Portage County mother upset about graduation gift from teacher to students
STEVENS POINT (WAOW) -
A Stevens Point mother says she filed a civil complaint against Stevens Point Area High School after her daughter with special needs received a toilet bowl brush and cleaner from a teacher for a graduation gift.
SPASH school leaders say the gift was from the student's Life Skills Center teacher. They say the Life Skills Center program is for students with cognitive disabilities and teaches them basic independent living and work skills.
School leaders say the gift to students, a toilet bowl brush and cleaner, was to reinforce what they learned in the class.
But one parent says that gift was inappropriate.
When her daughter came home with the gift, Lisa Kingsbury was angry.
"I said, 'Did you ask your teacher why you got this gift?' and she said, 'Yes,' it was for her to clean toilets," said Kingsbury.
Her daughter Alyssa says she was also upset by the gift.
Kingsbury says the gift was demeaning.
"Not that there is anything wrong with being a janitor or custodian but I have goals for her and I want her to be so much more than that," said Kingsbury.
Other parents say their children received the same gift in past years and they saw no problem with it.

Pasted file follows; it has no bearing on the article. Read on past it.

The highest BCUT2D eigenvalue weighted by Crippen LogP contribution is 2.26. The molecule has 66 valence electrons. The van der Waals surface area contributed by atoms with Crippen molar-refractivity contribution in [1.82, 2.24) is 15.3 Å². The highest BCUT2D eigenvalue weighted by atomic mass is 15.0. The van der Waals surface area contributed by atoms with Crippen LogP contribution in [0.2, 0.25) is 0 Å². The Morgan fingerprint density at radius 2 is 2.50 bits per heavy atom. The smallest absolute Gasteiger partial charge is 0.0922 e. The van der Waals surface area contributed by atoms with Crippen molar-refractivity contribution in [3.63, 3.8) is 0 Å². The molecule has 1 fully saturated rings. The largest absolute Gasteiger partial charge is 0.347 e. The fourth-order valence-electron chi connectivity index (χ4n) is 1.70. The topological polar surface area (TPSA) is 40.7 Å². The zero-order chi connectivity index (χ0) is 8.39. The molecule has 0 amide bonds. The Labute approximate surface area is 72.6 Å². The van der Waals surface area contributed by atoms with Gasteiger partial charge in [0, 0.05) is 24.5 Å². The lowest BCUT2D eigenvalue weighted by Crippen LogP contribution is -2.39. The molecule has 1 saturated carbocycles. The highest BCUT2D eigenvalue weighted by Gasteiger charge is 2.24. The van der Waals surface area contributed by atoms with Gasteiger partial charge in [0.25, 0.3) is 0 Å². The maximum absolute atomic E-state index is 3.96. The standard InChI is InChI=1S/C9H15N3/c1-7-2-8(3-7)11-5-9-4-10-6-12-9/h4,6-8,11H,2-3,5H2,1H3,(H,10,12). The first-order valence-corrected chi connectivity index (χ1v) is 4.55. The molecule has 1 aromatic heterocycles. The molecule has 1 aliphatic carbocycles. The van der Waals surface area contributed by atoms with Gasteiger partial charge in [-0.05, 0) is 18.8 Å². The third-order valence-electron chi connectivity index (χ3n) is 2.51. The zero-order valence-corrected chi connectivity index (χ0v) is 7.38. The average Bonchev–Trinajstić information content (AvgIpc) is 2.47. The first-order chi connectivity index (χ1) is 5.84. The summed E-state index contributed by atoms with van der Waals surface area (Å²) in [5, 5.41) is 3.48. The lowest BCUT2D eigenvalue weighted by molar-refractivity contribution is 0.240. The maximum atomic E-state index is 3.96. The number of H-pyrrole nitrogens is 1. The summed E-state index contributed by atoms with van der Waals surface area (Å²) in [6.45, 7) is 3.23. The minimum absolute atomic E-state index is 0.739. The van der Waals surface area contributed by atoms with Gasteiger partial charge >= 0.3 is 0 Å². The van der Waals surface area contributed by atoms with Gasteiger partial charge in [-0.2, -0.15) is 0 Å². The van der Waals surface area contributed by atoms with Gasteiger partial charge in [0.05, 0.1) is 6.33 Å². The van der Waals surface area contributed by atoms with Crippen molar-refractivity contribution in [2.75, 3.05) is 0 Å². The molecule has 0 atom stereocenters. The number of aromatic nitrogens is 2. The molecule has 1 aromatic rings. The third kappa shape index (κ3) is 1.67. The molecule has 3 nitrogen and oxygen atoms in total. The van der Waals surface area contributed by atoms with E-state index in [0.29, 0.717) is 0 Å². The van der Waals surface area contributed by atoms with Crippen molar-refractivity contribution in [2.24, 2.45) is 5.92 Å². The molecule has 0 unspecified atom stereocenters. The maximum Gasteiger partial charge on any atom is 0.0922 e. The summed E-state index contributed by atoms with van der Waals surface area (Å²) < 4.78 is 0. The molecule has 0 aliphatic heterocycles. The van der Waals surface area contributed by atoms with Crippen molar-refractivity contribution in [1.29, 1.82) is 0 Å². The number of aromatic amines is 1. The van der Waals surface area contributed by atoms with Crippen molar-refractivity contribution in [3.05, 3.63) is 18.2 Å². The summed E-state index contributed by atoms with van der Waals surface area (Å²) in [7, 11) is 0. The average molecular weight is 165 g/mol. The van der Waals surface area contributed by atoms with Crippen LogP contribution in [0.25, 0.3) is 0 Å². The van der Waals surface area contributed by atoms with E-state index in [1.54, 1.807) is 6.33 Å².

"I thought it was funny, my daughter thought it was funny," said Karen Medo whose daughter graduated from SPASH last year. "It was kind of taken as a light hearted way to make light of a unpleasant task but definitely wasn't in anyway meant to make fun of her."
Still, Kingsbury says the teacher should be fired.
School leaders say after reviewing the facts, they do not believe disciplinary action is appropriate at this time.
The school district did release a statement on behalf of the teacher saying, "While school staff did not mean for the gift to be offensive, school and District staff understand how parents may find the gift to be so. For that, school and District staff offer parents their most sincere apology for the situation."
"I believe this teacher challenged her students and in no way meant anything derogatory. It was unfortunate that it was misinterpreted," said Medo.
But Kingsbury says the school isn't doing enough in response to the gifts.
"I do feel that there should be some kind of discipline action towards this, not just to say ok it's not going to happen again and it's done," said Kingsbury.
She says she's filed a civil complaint with the Department of Education.
"I made a complaint against the school saying she was discriminated against for her disability," said Kingsbury.
School leaders say the teacher did buy the gifts with her personal money, not school funds. They say in the future, students will be given different gifts.